This semester, the University of Virginia is offering a brand new English course — an introduction to argumentative essay writing called GaGa for Gaga. The teacher explains that the class is “exploring how identity is challenged by gender and sexuality and how Lady Gaga confronts this challenge.” And then, you know, they all write essays. . .
It’s just the newest example of college course mash-ups — when lowbrow pop culture and high-cost higher education collide. What other rather ridiculous-sounding courses are out there in the hallowed halls of academia? We’re so glad you asked . . .
- Topics in Comparative Media: American Pro-Wrestling: explores “the cultural history and media industry surrounding the masculine drama of professional wrestling.” Course description adds: “Students may have previous knowledge of wrestling but are not required to, nor are they required to be a fan (although it is certainly not discouraged, either).” (MIT)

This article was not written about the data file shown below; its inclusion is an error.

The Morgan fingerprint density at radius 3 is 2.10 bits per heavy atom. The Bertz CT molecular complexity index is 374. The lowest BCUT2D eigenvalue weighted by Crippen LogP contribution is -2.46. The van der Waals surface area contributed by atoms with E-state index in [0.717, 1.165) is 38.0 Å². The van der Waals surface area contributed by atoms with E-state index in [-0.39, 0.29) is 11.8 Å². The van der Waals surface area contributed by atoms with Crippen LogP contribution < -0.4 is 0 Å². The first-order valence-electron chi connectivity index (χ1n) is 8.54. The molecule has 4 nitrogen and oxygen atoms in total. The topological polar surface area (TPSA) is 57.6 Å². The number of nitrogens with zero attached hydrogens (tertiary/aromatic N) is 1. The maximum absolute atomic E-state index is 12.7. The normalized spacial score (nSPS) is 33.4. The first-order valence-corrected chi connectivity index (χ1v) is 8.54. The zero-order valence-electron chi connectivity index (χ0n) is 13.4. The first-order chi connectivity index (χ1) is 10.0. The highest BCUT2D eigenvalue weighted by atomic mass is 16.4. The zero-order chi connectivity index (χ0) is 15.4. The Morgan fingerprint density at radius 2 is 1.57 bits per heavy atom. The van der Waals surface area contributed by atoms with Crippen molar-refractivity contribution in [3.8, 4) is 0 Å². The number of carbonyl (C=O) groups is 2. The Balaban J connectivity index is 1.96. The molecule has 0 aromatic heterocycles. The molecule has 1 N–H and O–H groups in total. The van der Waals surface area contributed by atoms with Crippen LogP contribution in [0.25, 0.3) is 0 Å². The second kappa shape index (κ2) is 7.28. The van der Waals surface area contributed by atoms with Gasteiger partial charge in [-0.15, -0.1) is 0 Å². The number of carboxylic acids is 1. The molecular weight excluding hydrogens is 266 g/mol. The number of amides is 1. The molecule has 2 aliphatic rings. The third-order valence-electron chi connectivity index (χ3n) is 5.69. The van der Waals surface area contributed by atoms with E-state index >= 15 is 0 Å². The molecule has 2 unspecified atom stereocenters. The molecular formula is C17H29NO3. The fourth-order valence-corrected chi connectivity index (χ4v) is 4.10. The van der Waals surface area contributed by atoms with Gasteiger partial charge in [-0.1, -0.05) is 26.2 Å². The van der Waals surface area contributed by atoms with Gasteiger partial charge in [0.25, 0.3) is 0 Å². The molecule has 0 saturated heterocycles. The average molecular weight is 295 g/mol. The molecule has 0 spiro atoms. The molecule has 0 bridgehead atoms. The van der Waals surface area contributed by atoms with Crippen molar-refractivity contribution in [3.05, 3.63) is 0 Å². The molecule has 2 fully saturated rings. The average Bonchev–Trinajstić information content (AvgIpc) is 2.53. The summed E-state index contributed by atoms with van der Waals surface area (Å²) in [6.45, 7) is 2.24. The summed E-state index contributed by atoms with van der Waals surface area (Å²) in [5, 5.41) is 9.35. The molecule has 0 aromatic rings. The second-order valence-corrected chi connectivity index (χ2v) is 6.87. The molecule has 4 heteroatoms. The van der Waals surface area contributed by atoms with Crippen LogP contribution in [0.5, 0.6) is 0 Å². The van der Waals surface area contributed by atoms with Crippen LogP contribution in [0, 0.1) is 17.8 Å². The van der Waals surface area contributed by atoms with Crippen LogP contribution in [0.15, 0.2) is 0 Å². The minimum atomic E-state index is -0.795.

- Psychology of Facebook: “The goal of this class is to make students experts on this topic, especially as it relates to persuasion in social networks.” One requirement: students must join the class Facebook group. (Stanford University)
- Learning from YouTube: “the first class entirely about, and primarily occurring on YouTube;” students not only watch YouTube videos, they also disccuss YouTube’s significance AND have to upload their own project. (We’re exhausted thinking about it…) (Pitzer College)
- Caddyshack 101: Lessons from the Coolest Sports Movie Ever Made: “uses the classic golf film as a springboard for discussing issues such as the dangers of social-class stereotyping, the growth of American sports gambling, the advancement of catchphrases in language, and the importance of civility and etiquette.” (Lynn University)
- Elvis as Anthology: Elvis Presley’s “relationship to African American history, social change, and aesthetics . . . artists who inspired him and whom he inspired.” (University of Iowa)
- The Science of Harry Potter: honors seminar that “examines the magical events in J.K. Rowling’s books and explains them through the basic principles of physics.” No lab work required. (Frostburg State University)
- Far Side Entomology: “At its core, [this course] is about insect systematics and how they interact with human” — with Gary Larson’s cartoons used to launch talking points (Oregon State University)